This week I’ve spent a lot of time doing radio interviews, as The Sober Revolution and Your 6 Week Plan have both hit the book shops. This little publicity trail has led to me repeating my story over and over again, about how I ran into trouble with the bottle, why I finally made the decision to quit, and why I felt as though this has had to be a choice for life. People are interested in, and keen to understand, why there are some of us who experience a difficult relationship with alcohol while they seem to be able to take it or leave it.
There are a number of different opinions out there with regards to this, ranging from the ‘alcoholism as a disease’ model, to Jason Vale’s interpretation which suggests that anyone who regularly drinks alcohol (even in fairly small amounts) is an alcohol addict (and not an alcoholic), albeit one who is in denial.
My perception of my personal struggles with alcohol has altered quite significantly over the last few years too. For a long time I would just as likely have claimed to be an alcoholic as I would have to be an alien. Then I hit some major problems as a result of alcohol; blackouts became increasingly common, I repeatedly made some stupid life choices (mainly to do with the opposite sex, always when I was drunk) which contributed towards my unhappiness, and I couldn’t seem to escape my small world in which I never seemed to get a break. I didn’t apportion any of these things to my drinking habit for a long time, however, and it wasn’t until I woke up in hospital after a binge that I had the clarity to see what a destructive element of my existence alcohol had become.
At that moment I found it necessary to label myself ‘an alcoholic.’ It was probably linked to the fact that my self-esteem was lower than it had ever been and I needed to punish myself for my last night of boozing. I suppose that labelling myself in that way also helped me to not drink in the early days – raising the seriousness of my ‘condition’ from ‘frequent and heavy drinker’ to ‘alcoholic’ made me all the more sure that I must never touch a drop again.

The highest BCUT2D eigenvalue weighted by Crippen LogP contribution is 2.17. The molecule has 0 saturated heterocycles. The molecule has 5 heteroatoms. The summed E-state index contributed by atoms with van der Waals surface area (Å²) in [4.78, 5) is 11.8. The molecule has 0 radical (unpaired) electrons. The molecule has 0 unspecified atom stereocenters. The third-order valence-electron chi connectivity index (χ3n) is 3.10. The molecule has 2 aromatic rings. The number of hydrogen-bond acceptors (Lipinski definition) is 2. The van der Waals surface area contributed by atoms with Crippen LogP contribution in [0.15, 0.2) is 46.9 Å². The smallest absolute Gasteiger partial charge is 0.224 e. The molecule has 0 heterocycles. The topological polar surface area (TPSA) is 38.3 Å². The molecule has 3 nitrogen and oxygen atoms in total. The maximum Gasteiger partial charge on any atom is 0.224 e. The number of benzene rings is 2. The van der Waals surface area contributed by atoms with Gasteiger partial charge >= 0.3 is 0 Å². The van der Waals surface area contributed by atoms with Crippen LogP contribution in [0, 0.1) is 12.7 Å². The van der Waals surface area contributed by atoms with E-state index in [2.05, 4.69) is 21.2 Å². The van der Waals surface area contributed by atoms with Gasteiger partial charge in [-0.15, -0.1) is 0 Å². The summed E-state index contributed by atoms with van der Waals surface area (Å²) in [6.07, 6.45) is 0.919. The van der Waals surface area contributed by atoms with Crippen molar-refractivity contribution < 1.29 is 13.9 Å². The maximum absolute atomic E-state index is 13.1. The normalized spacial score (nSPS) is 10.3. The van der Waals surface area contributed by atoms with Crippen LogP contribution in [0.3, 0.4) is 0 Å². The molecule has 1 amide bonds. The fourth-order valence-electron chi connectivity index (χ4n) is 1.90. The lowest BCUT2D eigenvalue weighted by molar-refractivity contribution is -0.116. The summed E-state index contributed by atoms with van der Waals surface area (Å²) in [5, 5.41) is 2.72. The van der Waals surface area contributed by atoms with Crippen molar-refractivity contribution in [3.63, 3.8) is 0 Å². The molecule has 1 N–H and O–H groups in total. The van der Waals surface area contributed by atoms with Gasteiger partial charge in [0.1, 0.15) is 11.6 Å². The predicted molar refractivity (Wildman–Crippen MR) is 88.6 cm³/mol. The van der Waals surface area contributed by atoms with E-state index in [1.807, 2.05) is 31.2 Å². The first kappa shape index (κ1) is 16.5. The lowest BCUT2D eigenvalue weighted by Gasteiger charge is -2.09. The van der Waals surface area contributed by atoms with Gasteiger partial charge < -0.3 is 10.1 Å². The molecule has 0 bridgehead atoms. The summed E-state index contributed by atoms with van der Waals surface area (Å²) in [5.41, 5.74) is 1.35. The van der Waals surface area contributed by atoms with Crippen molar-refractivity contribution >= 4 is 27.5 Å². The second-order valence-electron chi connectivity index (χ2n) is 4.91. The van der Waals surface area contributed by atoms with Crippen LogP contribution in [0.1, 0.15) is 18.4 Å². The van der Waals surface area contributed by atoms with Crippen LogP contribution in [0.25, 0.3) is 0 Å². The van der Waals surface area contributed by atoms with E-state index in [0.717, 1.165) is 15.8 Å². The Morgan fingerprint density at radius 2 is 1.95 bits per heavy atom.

But then, over time, I felt my brain come back to life and my self-confidence began to grow. As I noticed all the good things that were happening to me, now that I’d put down the bottle, I began to wonder about the label ‘alcoholic’ because I realised that I actually had no desire to drink anymore. How I felt had become so far removed from the language of ‘relapse’, ‘disease’ and ‘one day at a time’ that I felt quite irritated by the idea of pigeon-holing myself as I had done a few months earlier.
What happened was that as my self-esteem grew, so did the notion of personal responsibility and wanting a happy and healthy life for myself. I couldn’t imagine ever wanting to destroy all that I had in my life as a non-drinker by pouring that first glass of wine (which for me will always lead to the rest of the bottle and beyond). I equated wine with illness, misery and addiction, and none of those things featured in my life anymore.
Gradually, being alcohol-free morphed into being my choice, and so the idea that I was somehow diseased and would be threatened by temptation for the rest of my days was/is totally bizarre. I don’t wish to make it sound an easy thing to resolve an alcohol dependency – it wasn’t and it took a hell of a lot of soul-searching and emotional pain. But now that the hard bit is over, I feel as though I am reaping the rewards of making the choice to stop drinking – which, in my opinion, is a far healthier way of looking at things than sticking the label of ‘alcoholic’ on my head and worrying about booze for the rest of my days.